Watch it Beijing, here it comes
A crazy situation demands a crazy protest strategy. Therefore, there comes a time when hurling a shoe at someone — literally or symbolically — is the only way to get heard, writes Pratik Kanjilal.india Updated: Apr 10, 2009 22:33 IST
Feeling helpless? Go chuck a shoe at someone. After Muntazar al-Zaidi’s attack on George W. Bush, the shoe in flight has become the weapon of the powerless. Recent targets include Iranian President Mahmoud Ahmadinejad, Israel’s ambassador to Sweden and Chinese Premier Wen Jiabao. In a mass attack in January, hundreds of marchers protesting the Israeli attacks in Gaza threw their footwear at Gordon Brown’s official residence in Downing Street.
But in this spree, only two incidents were triggered by genuine human emotion. Al-Zaidi attacked Bush because he was rendered temporarily insane by the inhumanly ‘icy smile’ on his face. And Jarnail Singh, the journalist who slung a shoe at P. Chidambaram this week, did it out of frustration when the Home Minister refused to address a perfectly legitimate question about the 1984 anti-Sikh ‘riots’. The other incidents were premeditated, politically motivated copycat attacks.
Singh had honourably distanced himself from the Akalis and the BJP, who were trying to milk him for political capital. Had he permitted himself to be co-opted, perhaps his action would not have had the moral strength to send Jagdish Tytler and Sajjan Kumar packing. The general public has few weapons with which to express its frustration at the temerity of the powerful. They can’t be frittered away in cheap electoral games.
Of course, nations have even fewer weapons — setting aside the obviously impractical nuclear option — against the temerity of other nations. Pakistan stonewalled us for four months before grudgingly admitting that its nationals were behind the Mumbai attack. We could do nothing about it. And there’s the relentless needling from China, perhaps an even more serious matter because it is one of our biggest trading partners. Last week, the Chinese had the gall to protest against President Pratibha Patil visiting Arunachal Pradesh, which it claims as its own. Of course, India was asking for this. In 2003, the NDA government recognised Chinese suzerainty over Tibet in exchange for the Chinese relinquishing claims on Sikkim. Now, since the Chinese regard Arunachal Pradesh as ‘Southern Tibet’, they think they own it too.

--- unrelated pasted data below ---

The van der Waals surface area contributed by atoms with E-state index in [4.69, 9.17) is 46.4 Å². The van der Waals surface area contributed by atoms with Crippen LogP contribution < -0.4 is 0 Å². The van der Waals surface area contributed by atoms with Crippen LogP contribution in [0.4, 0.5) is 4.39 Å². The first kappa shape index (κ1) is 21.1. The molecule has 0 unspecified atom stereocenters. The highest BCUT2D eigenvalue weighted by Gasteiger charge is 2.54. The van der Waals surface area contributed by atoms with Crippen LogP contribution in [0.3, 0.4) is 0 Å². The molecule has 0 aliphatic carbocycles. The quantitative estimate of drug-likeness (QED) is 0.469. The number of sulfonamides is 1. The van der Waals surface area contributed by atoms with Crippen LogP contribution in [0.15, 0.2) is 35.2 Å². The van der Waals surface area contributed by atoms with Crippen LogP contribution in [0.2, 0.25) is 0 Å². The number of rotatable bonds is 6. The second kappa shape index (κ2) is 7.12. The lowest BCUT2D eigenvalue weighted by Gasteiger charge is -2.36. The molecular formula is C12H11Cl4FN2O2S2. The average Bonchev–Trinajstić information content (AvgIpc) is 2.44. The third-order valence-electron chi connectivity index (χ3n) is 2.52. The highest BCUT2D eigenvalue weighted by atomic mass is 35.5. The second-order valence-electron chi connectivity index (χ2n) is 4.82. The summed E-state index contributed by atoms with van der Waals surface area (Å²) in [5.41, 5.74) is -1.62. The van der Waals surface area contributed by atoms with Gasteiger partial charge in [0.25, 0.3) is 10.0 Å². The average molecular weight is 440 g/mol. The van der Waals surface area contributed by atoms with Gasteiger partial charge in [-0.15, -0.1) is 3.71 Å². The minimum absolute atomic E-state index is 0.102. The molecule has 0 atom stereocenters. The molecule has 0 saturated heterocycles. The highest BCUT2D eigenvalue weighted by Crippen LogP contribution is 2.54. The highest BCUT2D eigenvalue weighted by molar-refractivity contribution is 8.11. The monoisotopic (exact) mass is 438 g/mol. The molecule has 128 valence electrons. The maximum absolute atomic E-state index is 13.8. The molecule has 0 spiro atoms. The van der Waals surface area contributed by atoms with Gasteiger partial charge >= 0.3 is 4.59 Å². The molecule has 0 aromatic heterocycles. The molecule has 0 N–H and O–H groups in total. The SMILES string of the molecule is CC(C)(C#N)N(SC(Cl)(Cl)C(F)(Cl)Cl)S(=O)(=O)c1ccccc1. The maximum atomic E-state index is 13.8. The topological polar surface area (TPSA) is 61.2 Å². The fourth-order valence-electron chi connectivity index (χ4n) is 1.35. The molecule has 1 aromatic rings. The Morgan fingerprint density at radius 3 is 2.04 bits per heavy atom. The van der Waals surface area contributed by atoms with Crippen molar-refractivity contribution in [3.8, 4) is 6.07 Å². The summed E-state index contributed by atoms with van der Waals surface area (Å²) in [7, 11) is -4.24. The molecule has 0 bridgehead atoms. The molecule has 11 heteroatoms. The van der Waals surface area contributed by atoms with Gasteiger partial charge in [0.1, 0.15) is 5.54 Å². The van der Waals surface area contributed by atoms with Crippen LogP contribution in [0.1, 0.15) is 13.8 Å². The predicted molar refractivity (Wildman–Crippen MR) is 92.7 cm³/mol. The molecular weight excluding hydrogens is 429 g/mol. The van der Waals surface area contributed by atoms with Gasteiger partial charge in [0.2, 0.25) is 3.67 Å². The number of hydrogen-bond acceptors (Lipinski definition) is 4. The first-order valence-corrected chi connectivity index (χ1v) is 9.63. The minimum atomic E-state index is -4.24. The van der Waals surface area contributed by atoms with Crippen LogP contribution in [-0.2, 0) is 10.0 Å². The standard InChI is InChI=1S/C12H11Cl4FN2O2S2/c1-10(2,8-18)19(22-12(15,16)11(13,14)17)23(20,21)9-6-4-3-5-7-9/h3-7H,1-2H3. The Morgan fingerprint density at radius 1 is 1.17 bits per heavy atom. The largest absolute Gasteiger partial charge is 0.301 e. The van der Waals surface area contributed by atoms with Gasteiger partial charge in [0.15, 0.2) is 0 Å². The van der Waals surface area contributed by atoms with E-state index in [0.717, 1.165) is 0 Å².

The Chinese claim to historical ownership of Tibet is bosh. If they were really in control in 1959, why did they have to send in the army and force the Dalai Lama into exile? Sure, China has controlled Tibet in the past, but maps change over time and the world moves on. What if Tibet periodically acknowledged Chinese authority from the 17th century onwards? In the Buddhist period, India exerted an overpowering cultural hegemony over the lands now identified as China. So, going strictly by Beijing’s logic, China belongs to us and Mayawati should be its president. Maybe Prakash Karat can arrange it.
We should fling the diplomatic equivalent of a shoe at China to stop this craziness over Arunachal Pradesh. The NDA had a secret weapon in George Fernandes, who is famously sensitive about Chinese aggression. The NDA government spoke with Beijing civilly enough, but it also let Fernandes rant freely in the media. The cumulative message was: Look, we’re all sensible people here and won’t nuke each other. But there’s George, you know. He’s capable of anything, and he’s the bloody Defence Minister. Crazy strategy, like hurling a shoe, but that’s what you need in a crazy situation.
Pratik Kanjilal is publisher of The Little Magazine